Friday, December 09, 2011

A huge coup de théâtre

Through the day, some of the background to the issues paraded in this morning's press will become clearer – others will become murkier and, in other areas, we will end up even more confused than we are already.

The first thing I need to do is firm up my immediate response to events, and then build on what we know, taking into account the developments of today.

First port of call is the Council website, where we find the text of the statement, over which the media have been hyperventilating, and thence to affirm quite how much the fourth estate have been taken in. Cameron – with his PR skills to the forefront – has engineered a huge coup de théâtre. This is smoke and mirrors on an industrial scale.

The essence of the Cameron coup, of course, is to convince the ever gullible media that somehow he has vetoed a new treaty, and thus altered the course of events, protecting British interests.

Thus Cameron the pansy, under fire from all sides for giving in too easily to "Europe", reinvents himself as the "hard man", getting tough with Europe, emerging as the darling of the Conservative right wing, defender of the faith and all that. Boris has already fallen for it. Many more will follow - they are sooooo easily pleased.

"I effectively wielded the veto" goes the Cameronian legend, from the lips of the hero himself, except he did no such thing. The statement, to which he ostensibly takes such great exception is a "Statement by the Euro Area Heads of State or Government". And unless you know different, Cameron is not a euro area head. He could not, on any account, veto a statement issued by a group of which he is not part.

Of course, it could be that The Boy has forced the issue, making the smaller euro area group deliver the statement, instead of the whole European Council, but that is not what is being claimed. The "hard man of Europe" has blocked the treaty.

Looking at the small print of the statement though, we see that the position of the UK has already been factored in, and discounted. Whatever Cameron said last night has had absolutely no impact on events.

Some of the measures described in the statement, it declares, can be decided through secondary legislation. In other words, no treaty changes are necessary, and no direct involvement by member states is needed. Either the ECB or the commission can adjust the rules. And other measures (such as the financial transaction tax) can be contained in primary legislation. Again, there is no treaty change needed.

Then, says the statement, "Considering the absence of unanimity among the EU Member States, they (the heads of state or government of the euro area) have decided to adopt other measures "through an international agreement to be signed in March or at an earlier date".

In a direct snub – or a harbinger of the climbdown to come by Cameron – the statement goes on to say that the "objective remains to incorporate these provisions into the treaties of the Union as soon as possible". In other words, work will continue apace on preparing amendments to the Lisbon Treaty, although there will be no IGC as yet.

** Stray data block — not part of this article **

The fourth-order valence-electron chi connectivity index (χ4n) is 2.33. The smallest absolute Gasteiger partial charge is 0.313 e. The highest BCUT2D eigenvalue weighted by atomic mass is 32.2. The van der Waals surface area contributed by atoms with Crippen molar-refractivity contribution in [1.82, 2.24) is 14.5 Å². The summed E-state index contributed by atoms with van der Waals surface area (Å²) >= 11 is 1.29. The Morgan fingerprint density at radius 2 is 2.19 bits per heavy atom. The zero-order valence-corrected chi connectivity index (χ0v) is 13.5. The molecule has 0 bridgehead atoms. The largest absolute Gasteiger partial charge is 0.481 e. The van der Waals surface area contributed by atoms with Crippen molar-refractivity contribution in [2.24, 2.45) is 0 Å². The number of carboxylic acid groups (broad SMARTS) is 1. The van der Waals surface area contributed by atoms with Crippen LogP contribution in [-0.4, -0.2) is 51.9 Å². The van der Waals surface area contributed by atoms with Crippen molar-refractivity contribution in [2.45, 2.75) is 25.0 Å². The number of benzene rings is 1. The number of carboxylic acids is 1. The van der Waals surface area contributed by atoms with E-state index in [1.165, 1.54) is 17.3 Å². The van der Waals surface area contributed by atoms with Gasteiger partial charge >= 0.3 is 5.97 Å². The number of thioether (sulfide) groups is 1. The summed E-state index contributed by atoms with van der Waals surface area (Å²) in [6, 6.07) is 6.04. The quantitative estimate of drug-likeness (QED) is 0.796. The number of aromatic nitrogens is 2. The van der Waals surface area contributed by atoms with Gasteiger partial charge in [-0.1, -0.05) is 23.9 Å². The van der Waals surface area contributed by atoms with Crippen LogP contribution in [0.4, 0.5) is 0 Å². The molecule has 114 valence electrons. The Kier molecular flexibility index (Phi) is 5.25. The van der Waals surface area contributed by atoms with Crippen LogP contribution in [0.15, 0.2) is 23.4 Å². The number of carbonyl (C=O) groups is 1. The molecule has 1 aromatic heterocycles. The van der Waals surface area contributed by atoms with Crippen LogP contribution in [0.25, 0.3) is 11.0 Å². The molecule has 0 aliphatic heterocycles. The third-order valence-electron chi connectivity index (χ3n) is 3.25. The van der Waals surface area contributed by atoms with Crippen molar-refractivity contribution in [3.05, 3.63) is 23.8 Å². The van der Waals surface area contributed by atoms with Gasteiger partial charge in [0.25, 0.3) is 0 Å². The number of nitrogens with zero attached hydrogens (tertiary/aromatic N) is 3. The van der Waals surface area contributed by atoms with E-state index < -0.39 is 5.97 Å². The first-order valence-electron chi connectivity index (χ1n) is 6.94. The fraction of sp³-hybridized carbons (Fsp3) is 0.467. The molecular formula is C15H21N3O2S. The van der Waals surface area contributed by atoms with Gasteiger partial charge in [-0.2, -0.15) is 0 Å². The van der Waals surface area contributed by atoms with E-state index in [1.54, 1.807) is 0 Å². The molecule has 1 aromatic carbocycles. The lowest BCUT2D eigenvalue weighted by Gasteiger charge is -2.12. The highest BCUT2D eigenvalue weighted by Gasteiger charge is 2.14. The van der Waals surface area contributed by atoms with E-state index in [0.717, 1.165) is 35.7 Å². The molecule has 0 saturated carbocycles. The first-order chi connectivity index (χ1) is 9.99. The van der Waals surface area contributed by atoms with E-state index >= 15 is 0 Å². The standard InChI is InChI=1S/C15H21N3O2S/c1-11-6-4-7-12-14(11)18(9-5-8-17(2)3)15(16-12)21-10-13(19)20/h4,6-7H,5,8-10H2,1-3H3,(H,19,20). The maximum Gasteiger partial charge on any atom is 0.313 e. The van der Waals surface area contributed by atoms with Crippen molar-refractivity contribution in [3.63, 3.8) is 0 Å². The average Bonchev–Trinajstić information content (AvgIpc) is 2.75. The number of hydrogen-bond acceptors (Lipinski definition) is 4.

With no IGC, of course, Cameron is stuffed. For all his willy-waving, the changes are to be introduced though an "international agreement", the negotiations on which will be conducted without the presence of the UK. Cameron is not invited, and will not be a signatory.

There can be no demands for repatriation of powers, no veto and no referendum. Cameron has been relegated to the role of impotent bystander.

However, the Heads of State or Government of Bulgaria, Denmark, Latvia, Lithuania, Poland and Romania have indicated their intention to join in the process. And the Heads of State or Government of the Czech Republic and Sweden are consulting their Parliaments before taking a decision.

Furthermore, within that framework, there is an important development which all but by-passes the EU treaties, yet still manages to enforce budget discipline on member states, requiring of eurozone members that their general government budgets shall be balanced or in surplus.

This, incidentally, is defined as ensuring that the annual structural deficit does not exceed 0.5 percent of nominal GDP.

However, taking into account Sarkozy's reservations about the encroachment of supranationalism – as expressed at Toulon, this is being made enforceable in an ingenious way. Rather than making it a treaty obligation, such a rule will also be introduced in member states' national legal systems at constitutional or equivalent level. Thus, each member state will be obliged by its own constitution to obey the deficit rules.

The rule will, according to the statement, contain an automatic correction mechanism that is triggered in the event of deviation. For external oversight, the rule will be defined by each member state on the basis of principles proposed by the Commission. And the ECJ will verify the correct transposition of the rule at national level.

Thus, le plan continues apace. Between yesterday and today, nothing has changed in that respect, except that Cameron and the UK are now out of the game. It would be nice to think that we were in the departure lounge, but that is not Cameron's intention. He still wants to play.

But where the "hard man of Europe" goes next is anyone's guess. Perhaps the "colleagues" will invite him to the ceremonial signing of the new treaty in March – as an observer. The sky's the limit, and by then he will probably need the air miles.